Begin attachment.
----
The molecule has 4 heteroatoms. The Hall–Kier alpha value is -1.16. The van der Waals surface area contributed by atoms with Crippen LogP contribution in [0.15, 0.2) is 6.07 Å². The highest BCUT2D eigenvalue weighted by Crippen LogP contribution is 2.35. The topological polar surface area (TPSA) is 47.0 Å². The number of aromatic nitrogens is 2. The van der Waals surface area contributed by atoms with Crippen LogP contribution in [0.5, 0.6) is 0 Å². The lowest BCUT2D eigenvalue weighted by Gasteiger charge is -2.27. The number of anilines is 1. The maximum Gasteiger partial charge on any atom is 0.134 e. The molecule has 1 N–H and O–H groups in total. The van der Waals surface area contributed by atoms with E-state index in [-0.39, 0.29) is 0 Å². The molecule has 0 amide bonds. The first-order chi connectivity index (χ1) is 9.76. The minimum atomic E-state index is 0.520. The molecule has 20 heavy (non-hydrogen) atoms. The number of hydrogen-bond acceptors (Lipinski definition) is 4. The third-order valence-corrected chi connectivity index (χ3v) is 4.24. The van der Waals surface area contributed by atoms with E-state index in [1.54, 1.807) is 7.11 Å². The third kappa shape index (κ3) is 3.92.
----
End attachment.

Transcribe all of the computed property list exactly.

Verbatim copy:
The molecule has 4 heteroatoms. The Hall–Kier alpha value is -1.16. The van der Waals surface area contributed by atoms with Crippen LogP contribution in [0.15, 0.2) is 6.07 Å². The highest BCUT2D eigenvalue weighted by Crippen LogP contribution is 2.35. The topological polar surface area (TPSA) is 47.0 Å². The number of aromatic nitrogens is 2. The van der Waals surface area contributed by atoms with Crippen LogP contribution in [0.5, 0.6) is 0 Å². The lowest BCUT2D eigenvalue weighted by Gasteiger charge is -2.27. The number of anilines is 1. The maximum Gasteiger partial charge on any atom is 0.134 e. The molecule has 1 N–H and O–H groups in total. The van der Waals surface area contributed by atoms with E-state index in [-0.39, 0.29) is 0 Å². The molecule has 0 amide bonds. The first-order chi connectivity index (χ1) is 9.76. The minimum atomic E-state index is 0.520. The molecule has 20 heavy (non-hydrogen) atoms. The number of hydrogen-bond acceptors (Lipinski definition) is 4. The third-order valence-corrected chi connectivity index (χ3v) is 4.24. The van der Waals surface area contributed by atoms with E-state index in [1.54, 1.807) is 7.11 Å². The third kappa shape index (κ3) is 3.92.